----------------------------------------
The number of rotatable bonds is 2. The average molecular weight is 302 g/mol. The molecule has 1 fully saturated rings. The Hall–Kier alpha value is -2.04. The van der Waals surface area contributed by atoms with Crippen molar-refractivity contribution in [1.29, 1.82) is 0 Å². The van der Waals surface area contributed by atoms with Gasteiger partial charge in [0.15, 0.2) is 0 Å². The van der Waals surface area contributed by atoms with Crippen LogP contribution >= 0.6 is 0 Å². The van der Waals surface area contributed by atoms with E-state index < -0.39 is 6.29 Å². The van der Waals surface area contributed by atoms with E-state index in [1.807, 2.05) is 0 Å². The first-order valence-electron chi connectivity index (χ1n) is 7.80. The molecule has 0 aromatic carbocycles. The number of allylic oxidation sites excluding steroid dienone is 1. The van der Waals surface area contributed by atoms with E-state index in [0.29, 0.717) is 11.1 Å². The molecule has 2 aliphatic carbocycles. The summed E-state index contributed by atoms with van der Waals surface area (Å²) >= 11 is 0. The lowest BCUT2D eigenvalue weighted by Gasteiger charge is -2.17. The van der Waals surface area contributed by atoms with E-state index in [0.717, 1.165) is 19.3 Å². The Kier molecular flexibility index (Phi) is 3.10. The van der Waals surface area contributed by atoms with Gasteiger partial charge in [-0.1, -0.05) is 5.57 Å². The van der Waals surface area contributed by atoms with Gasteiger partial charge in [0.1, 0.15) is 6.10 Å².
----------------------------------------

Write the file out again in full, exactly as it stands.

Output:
The number of rotatable bonds is 2. The average molecular weight is 302 g/mol. The molecule has 1 fully saturated rings. The Hall–Kier alpha value is -2.04. The van der Waals surface area contributed by atoms with Crippen molar-refractivity contribution in [1.29, 1.82) is 0 Å². The van der Waals surface area contributed by atoms with Gasteiger partial charge in [0.15, 0.2) is 0 Å². The van der Waals surface area contributed by atoms with Crippen LogP contribution >= 0.6 is 0 Å². The van der Waals surface area contributed by atoms with E-state index < -0.39 is 6.29 Å². The van der Waals surface area contributed by atoms with E-state index in [1.807, 2.05) is 0 Å². The first-order valence-electron chi connectivity index (χ1n) is 7.80. The molecule has 0 aromatic carbocycles. The number of allylic oxidation sites excluding steroid dienone is 1. The van der Waals surface area contributed by atoms with E-state index in [0.29, 0.717) is 11.1 Å². The molecule has 2 aliphatic carbocycles. The summed E-state index contributed by atoms with van der Waals surface area (Å²) >= 11 is 0. The lowest BCUT2D eigenvalue weighted by Gasteiger charge is -2.17. The van der Waals surface area contributed by atoms with E-state index in [0.717, 1.165) is 19.3 Å². The Kier molecular flexibility index (Phi) is 3.10. The van der Waals surface area contributed by atoms with Gasteiger partial charge in [-0.1, -0.05) is 5.57 Å². The van der Waals surface area contributed by atoms with Gasteiger partial charge in [0.1, 0.15) is 6.10 Å².